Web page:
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UBC Theses and Dissertations

An episodic approach to the demand for medical care Stoddart, Gregory Lloyd

Abstract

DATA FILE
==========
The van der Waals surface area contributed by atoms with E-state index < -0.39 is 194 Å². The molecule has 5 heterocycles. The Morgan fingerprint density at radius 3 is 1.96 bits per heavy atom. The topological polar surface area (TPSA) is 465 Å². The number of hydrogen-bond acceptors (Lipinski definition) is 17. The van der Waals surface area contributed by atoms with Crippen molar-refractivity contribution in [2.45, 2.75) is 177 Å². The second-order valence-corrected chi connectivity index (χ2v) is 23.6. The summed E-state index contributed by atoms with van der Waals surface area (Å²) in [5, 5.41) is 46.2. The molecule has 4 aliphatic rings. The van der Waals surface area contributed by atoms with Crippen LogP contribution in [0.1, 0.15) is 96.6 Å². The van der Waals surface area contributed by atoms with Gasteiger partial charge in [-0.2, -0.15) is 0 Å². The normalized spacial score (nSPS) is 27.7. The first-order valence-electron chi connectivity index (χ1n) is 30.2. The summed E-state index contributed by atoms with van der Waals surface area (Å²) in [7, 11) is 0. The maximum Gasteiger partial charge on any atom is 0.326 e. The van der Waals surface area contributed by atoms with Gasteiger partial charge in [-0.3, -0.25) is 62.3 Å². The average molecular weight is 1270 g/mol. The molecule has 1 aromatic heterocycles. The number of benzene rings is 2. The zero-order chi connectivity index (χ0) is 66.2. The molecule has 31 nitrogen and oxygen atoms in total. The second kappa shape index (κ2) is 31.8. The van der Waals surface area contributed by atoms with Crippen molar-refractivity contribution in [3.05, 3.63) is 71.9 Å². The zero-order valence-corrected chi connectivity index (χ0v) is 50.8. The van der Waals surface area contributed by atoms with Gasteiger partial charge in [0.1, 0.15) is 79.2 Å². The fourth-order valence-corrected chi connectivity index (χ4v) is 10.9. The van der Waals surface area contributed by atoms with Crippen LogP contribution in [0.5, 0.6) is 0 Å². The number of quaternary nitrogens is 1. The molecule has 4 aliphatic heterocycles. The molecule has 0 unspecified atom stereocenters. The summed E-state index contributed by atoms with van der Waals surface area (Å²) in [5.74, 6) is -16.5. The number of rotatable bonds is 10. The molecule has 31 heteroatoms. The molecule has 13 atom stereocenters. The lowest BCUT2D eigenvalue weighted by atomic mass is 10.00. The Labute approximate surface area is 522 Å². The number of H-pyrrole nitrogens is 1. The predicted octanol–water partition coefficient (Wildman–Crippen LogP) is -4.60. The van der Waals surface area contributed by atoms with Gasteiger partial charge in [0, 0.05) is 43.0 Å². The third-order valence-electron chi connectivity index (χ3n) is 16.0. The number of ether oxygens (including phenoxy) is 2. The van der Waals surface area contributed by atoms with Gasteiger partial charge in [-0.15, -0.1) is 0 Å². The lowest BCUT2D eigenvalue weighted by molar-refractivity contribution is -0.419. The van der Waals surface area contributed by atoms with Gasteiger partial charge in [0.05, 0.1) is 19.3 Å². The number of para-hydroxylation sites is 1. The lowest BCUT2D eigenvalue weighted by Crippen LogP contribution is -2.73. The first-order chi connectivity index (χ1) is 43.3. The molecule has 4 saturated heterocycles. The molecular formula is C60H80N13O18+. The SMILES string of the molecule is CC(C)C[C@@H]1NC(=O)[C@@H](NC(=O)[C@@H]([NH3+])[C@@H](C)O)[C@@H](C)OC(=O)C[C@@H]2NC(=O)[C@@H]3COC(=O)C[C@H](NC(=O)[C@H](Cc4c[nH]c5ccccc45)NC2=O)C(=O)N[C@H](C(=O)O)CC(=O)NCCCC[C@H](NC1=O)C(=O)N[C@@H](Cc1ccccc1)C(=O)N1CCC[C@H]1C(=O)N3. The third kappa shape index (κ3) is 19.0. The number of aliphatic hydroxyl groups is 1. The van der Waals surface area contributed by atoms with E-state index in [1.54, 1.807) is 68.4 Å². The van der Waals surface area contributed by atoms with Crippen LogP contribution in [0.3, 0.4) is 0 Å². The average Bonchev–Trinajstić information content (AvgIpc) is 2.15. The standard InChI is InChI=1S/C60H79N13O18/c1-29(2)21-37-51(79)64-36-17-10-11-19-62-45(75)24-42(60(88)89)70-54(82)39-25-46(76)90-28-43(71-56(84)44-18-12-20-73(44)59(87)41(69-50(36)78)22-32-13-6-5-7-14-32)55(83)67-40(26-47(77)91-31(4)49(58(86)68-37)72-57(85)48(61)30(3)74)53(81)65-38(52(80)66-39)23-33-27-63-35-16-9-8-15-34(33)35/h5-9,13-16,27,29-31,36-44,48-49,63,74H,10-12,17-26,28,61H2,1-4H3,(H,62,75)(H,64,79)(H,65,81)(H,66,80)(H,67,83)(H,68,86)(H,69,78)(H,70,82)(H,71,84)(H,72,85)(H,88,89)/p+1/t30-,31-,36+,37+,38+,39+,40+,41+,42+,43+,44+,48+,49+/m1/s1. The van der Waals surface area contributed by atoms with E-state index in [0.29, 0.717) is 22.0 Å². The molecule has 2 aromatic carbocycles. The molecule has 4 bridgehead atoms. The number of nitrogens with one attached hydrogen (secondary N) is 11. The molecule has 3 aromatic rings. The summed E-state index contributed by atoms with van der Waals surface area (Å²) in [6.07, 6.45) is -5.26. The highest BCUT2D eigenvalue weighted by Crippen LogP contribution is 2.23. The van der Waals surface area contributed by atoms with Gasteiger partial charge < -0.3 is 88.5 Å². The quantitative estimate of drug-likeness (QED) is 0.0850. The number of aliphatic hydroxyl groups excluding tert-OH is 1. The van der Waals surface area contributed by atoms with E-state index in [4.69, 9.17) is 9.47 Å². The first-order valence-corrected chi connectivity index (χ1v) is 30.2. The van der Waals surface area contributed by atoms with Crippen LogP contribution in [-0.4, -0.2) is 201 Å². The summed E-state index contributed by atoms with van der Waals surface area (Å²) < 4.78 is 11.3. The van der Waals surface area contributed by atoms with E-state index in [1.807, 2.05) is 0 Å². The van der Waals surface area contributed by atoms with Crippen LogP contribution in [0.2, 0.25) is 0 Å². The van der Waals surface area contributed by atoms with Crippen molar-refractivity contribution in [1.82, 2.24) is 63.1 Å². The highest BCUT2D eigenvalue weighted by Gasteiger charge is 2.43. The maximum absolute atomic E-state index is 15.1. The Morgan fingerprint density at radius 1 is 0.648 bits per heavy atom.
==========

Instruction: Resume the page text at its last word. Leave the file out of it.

The thesis is an analytic and empirical investigation of factors Influencing the demand for medical care. It proceeds from the premise that the utilization process is best conceptualized as consisting of two stages, a patient-initiated stage and a physician-generated stage. Furthermore, due to the nature of medical care itself, the economic concept of "demand" can only meaningfully be applied to the former stage while the term "utilization" encompasses both stages. It is then demonstrated that previous demand models, which postulated autonomous consumer decision-making and were tested upon utilization data rather than indices of demand, have been both analytic and empirical misspecifications. Consequently a measure of patient-initiated utilization (i.e. demand), labelled "the episode of medical service", is defined, developed and employed in regression analysis of demand for and utilization of medical care by a sample of Vancouver families. The major thrusts of the empirical portion of the thesis, both of which are supported by the results, are first that an episodic approach should prove more appropriate for explanation of demand differentials than utilization differentials, and second that the conventional micro-economic model of demand must be re-interpreted with respect to a medical marketplace characterized by public medical insurance. The main empirical findings are the existence of a consistent, inverse, and approximately linear income-demand relationship, the existence of a non-linear education-demand relationship (positive at lower education levels but levelling off after high school), and the insignificance of indirect price effects.

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